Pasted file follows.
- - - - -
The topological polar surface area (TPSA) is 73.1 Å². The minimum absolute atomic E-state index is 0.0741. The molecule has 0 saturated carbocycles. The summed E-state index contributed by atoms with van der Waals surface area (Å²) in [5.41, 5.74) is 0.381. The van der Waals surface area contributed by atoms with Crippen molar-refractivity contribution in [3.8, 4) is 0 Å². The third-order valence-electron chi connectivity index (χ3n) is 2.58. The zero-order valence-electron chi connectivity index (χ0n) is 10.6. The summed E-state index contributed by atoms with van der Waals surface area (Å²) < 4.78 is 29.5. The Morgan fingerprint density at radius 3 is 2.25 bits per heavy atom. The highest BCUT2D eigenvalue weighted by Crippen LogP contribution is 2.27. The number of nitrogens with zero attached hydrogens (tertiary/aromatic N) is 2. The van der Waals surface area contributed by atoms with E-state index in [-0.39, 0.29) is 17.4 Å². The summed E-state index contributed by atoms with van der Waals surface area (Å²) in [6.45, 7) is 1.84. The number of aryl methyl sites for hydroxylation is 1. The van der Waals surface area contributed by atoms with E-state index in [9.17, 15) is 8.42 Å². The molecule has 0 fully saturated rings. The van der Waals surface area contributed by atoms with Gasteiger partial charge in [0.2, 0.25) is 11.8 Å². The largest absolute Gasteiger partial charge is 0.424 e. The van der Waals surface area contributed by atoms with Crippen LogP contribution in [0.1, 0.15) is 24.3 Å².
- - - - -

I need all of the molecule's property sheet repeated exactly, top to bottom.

The topological polar surface area (TPSA) is 73.1 Å². The minimum absolute atomic E-state index is 0.0741. The molecule has 0 saturated carbocycles. The summed E-state index contributed by atoms with van der Waals surface area (Å²) in [5.41, 5.74) is 0.381. The van der Waals surface area contributed by atoms with Crippen molar-refractivity contribution in [3.8, 4) is 0 Å². The third-order valence-electron chi connectivity index (χ3n) is 2.58. The zero-order valence-electron chi connectivity index (χ0n) is 10.6. The summed E-state index contributed by atoms with van der Waals surface area (Å²) < 4.78 is 29.5. The Morgan fingerprint density at radius 3 is 2.25 bits per heavy atom. The highest BCUT2D eigenvalue weighted by Crippen LogP contribution is 2.27. The number of nitrogens with zero attached hydrogens (tertiary/aromatic N) is 2. The van der Waals surface area contributed by atoms with E-state index in [-0.39, 0.29) is 17.4 Å². The summed E-state index contributed by atoms with van der Waals surface area (Å²) in [6.45, 7) is 1.84. The number of aryl methyl sites for hydroxylation is 1. The van der Waals surface area contributed by atoms with E-state index in [9.17, 15) is 8.42 Å². The molecule has 0 fully saturated rings. The van der Waals surface area contributed by atoms with Gasteiger partial charge in [0.2, 0.25) is 11.8 Å². The largest absolute Gasteiger partial charge is 0.424 e. The van der Waals surface area contributed by atoms with Crippen LogP contribution in [0.1, 0.15) is 24.3 Å².